Documentary Shows Adoptees’ Journeys from China to the US to “Somewhere Between”

August 17, 2012 § 5 Comments


In the process of sharing in the story of her daughter, adopted from China, Linda Goldstein Knowlton decided to tell the story of four other girls, Chinese adoptees living in the United States. The vehicle for her storytelling is the documentary Somewhere Between. On the film’s website, Goldstein Knowlton says,

I am making this film for everyone. For the girls, so they can see their experiences in connection with each other, and for everyone who grapples with issues of race, culture, identity, and being “different.” By necessity, we must all try to comprehend the experience of being “other” in America, to see how each individual finds his or her own way in society. This film explores the emotional and psychological fallout on our daughters and our selves, and our cultural experience when stereotypes and assumptions collide.

The film follows the experiences of four young teenagers:

  • Jenna Cook, a 13 year old in New Hampshire (now a student at Yale). “As strong as she is, she breaks down discussing the word ‘abandonment’ and its effect on her life. . . . The film documents her courage and commitment to facing her past as she volunteers for summer work at the very Chinese orphanage that housed her as an infant.”
  • Haley Butler, 13 years old in Nashville, TN (currently studying at Nashville School of the Arts). While she is on a trip to China to find her birth parents, “miraculously, a man comes forward and claims her as his biological daughter, which sends Haley on a rollercoaster ride of excitement, trepidation, and self doubt until, at the end of the film, Haley discovers some surprising and shocking truths about herself and her history.”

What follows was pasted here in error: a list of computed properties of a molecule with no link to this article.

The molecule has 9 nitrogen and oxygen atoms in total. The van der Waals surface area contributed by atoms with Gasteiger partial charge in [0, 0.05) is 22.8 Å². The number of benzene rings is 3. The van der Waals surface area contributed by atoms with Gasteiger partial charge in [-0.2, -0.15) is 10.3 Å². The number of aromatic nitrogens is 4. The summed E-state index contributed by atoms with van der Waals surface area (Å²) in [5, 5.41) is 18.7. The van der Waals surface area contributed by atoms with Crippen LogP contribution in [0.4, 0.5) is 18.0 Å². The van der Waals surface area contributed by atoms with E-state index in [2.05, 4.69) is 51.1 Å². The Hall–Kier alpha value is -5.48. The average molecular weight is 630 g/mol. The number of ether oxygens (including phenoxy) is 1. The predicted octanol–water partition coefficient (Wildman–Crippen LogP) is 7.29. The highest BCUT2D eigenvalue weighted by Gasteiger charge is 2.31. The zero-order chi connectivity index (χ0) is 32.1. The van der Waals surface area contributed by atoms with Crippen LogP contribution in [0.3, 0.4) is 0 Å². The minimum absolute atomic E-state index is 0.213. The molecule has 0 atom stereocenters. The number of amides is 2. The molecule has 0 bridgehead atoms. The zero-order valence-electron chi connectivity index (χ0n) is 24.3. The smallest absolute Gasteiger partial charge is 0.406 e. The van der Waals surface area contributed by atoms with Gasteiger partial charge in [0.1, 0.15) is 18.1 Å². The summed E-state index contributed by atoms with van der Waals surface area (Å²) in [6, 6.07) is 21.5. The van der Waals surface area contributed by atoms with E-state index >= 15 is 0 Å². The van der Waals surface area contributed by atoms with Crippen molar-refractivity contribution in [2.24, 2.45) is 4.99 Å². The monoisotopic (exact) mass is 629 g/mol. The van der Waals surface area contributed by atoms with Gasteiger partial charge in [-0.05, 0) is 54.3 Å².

• Ann Boccuti, 14 years old, living in a Philadelphia, PA, suburb (now a student at Indiana University of Pennsylvania). “She loves her life and has little desire to know anything about where she came from. . . . Her attitude, however, shifts when she meets other adopted girls in the CAL/Global Girls organization, and signs up for a trip to Europe with them. Once she is exposed to the innermost thoughts of other girls like her, girls who admit they have a nagging desire to find their roots, her world cracks open.”
  • Fang “Jenni” Lee, a 14-year-old in Berkely, CA (currently a student at Mt. Holyoke). “Her adopted parents divorce, and Fang must relive the ‘abandonment’ she faced as a small child. Amid this emotional turmoil, Fang travels to China and sees a little girl in a Chinese foster home, unmoving because of her cerebral palsy. Touched, Fang becomes determined to find the little girl a home.”

“This film is about these four girls,” says Goldstein Knowlton, “and the 79,562 girls growing up in America.  Right now.”

The award-winning Somewhere Between has screenings scheduled in several cities, but if there isn’t one near you, join me in waiting for the DVD. Having adopted a boy from Taiwan, I think we could learn some things from these girls. As our son grows up, he’ll be asking more and more questions, and we want to do our best to help him find the right answers.

[photo: “Bridge,” by Andrew Hefter, used under a Creative Commons license]

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§ 5 Responses to Documentary Shows Adoptees’ Journeys from China to the US to “Somewhere Between”

  • Spino says:

    Thank you for posting about this film. We went the opposite direction, raising our three (now) young adults “somewhere between” the US and Taiwan (making them “eggs” to some extent–white on the outside, but with some yellow on the inside.) I can’t wait to see this film and I’ve already referred it to some of our friends here with daughters from China.

  • […] this documentary Somewhere Between caught my attention when I saw it posted on Clearing Customs. My own international identity is hidden when I’m in the US. It doesn’t show on my […]

  • faye says:

    I am really proud of Fang. She is wonderful and such a strong woman. It’s amazing how she has touched people’s lives. Amazing!!!!!! And watching the movie, the part where her mother was being led to the orphanage to meet her, I couldn’t believe. My auntie was the one who helped in her adoption. She is the one leading Fang’s mom to the orphanage! I wish I was as cool as Fang.

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